For more than a year, Royal Dutch Shell (NYSE:RDS-A) (NYSE:RDS-B) has been touting the benefits that the acquisition of BG Group would bring to the combined company. This quarter, when it got to show off how great this pairing will truly be, the results weren't exactly going to win any votes for belle of the ball. Let's take a look at Shell's most recent quarter and what investors should be looking for in the coming quarters as we start to wrap our heads around this new-look Shell
By the numbers
Now that the BG Group acquisition is complete and is part of the company, Shell can now report its combined earnings and give prior results on a pro forma basis. If you were to compare Shell's results with last quarter's without considering this change, the company's results might have looked pretty decent. When doing an apples-to-apples comparison, though, earnings were rather bland.
Shell ended the first quarter with net income coming in at $455 million, a nearly 90% decline from the same time last year (pro forma). The largest culprit for the decline was weak performance from the serial underperformer in the portfolio, North American upstream production, which posted a $1.5 billion loss for the quarter. The company also saw results at its refining and marketing component of the business decline, as refining margins narrowed throughout the quarter.
To be fair, though, the company did take $1.06 billion in special charges related to impairment of inventories and acquisition-related expenses. Without these, operational profits were a healthier sounding $1.55 billion. Also, it's not as though other Big Oil companies were having stellar quarters themselves.
Along with the new combined company's results, Shell has also changed the way it reports its operating segments. Rather than breaking them out as Upstream, Refining, and Chemicals, the company now will report its results as Integrated Gas, Upstream, and Downstream. Here's how the company's results look like under these new segments -- historical numbers are pro forma.
When you compare the company's results with its prior quarterly reports, one thing stands out rather clearly. When you remove the integrated gas component of Shell's business -- this is its LNG business -- from the upstream side of the business, it's pretty apparent that it was propping up even poorer performance from the traditional production of oil and gas. When you step back and think about it, though, it makes sense. Most of the company's integrated gas sales come from long-term contracts with set prices, rather than being beholden to the spot prices for oil and gas.
The other element of Shell's results this past quarter was its rather miserable cash from operations results. The company generated $661 million in operational cash for the quarter, an extremely paltry amount considering Shell's size. Even if we were to exclude the $3.9 billion in working capital increase Shell booked in the quarter, it would still be one of the worst quarters in terms of generating cash in a long, long time.
From the mouth of management
One of the things Shell has touted as a benefit of the BG deal was that the combined company would generate lots of cost savings both in its operations and its capital allocation. Sticking to that theme, CEO Ben van Beurden was quick to point out the cost reductions Shell plans to experience in 2016 as a result of the acquisition:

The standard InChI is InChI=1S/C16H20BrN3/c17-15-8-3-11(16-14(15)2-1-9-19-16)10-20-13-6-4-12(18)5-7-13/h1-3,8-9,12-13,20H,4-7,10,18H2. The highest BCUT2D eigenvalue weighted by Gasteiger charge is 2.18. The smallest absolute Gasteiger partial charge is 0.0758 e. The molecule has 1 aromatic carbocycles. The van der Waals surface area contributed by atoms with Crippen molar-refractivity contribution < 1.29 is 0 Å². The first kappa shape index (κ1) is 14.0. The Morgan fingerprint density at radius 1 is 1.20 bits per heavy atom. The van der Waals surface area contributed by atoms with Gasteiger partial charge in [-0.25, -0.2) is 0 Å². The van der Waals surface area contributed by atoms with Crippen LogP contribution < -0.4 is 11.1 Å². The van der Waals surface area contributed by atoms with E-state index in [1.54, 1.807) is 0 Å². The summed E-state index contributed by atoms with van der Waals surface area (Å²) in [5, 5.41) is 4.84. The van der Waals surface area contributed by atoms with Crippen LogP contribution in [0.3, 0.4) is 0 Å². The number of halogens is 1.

We continue to reduce our spending levels, to capture cost opportunities and manage the financial framework in today's lower oil price environment. The combination with BG is off to a strong start, as a result of detailed forward planning before the completion of the transaction. This will likely result in accelerated delivery of the synergies from the acquisition, and at a lower cost than we originally set out.
Putting all of this together, capital investment in 2016 is clearly trending toward $30 billion, compared to previous guidance of $33 billion, and some 36% lower than combined Shell and BG investment in 2014.
Annual operating expenses excluding identified items are trending toward a run rate of $40 billion compared with 2014 combined spend of around $53 billion. In practice, we expect to absorb BG's capital investment and operating expenses during 2016, with no net increase overall, compared with Shell stand alone in 2015.
We will continue to manage spend, through dynamic decision-making across the organisation, taking advantage of opportunities from both the deflating market and the two companies coming together
What a Fool believes
In the long run, making the move to acquire BG Group will probably end up being a positive for the company. It's just that now it's making the company look very strained. Between the cash that Shell forked over as port of the deal and assuming BG's debt, the combined company will need to really execute on that lower capital spending program, as well as probably look to shed some more assets to clean up the balance sheet. It may take a couple of quarters for Shell to really work the kinks out of the acquisition, so investors should look to see if the company can indeed meet those cost-saving targets management has laid out. Doing so is critical for the long-term profitability of the company, or the lack of profitability if it can't.
The Motley Fool has no position in any of the stocks mentioned. Try any of our Foolish newsletter services free for 30 days. We Fools may not all hold the same opinions, but we all believe that considering a diverse range of insights makes us better investors. The Motley Fool has a disclosure policy.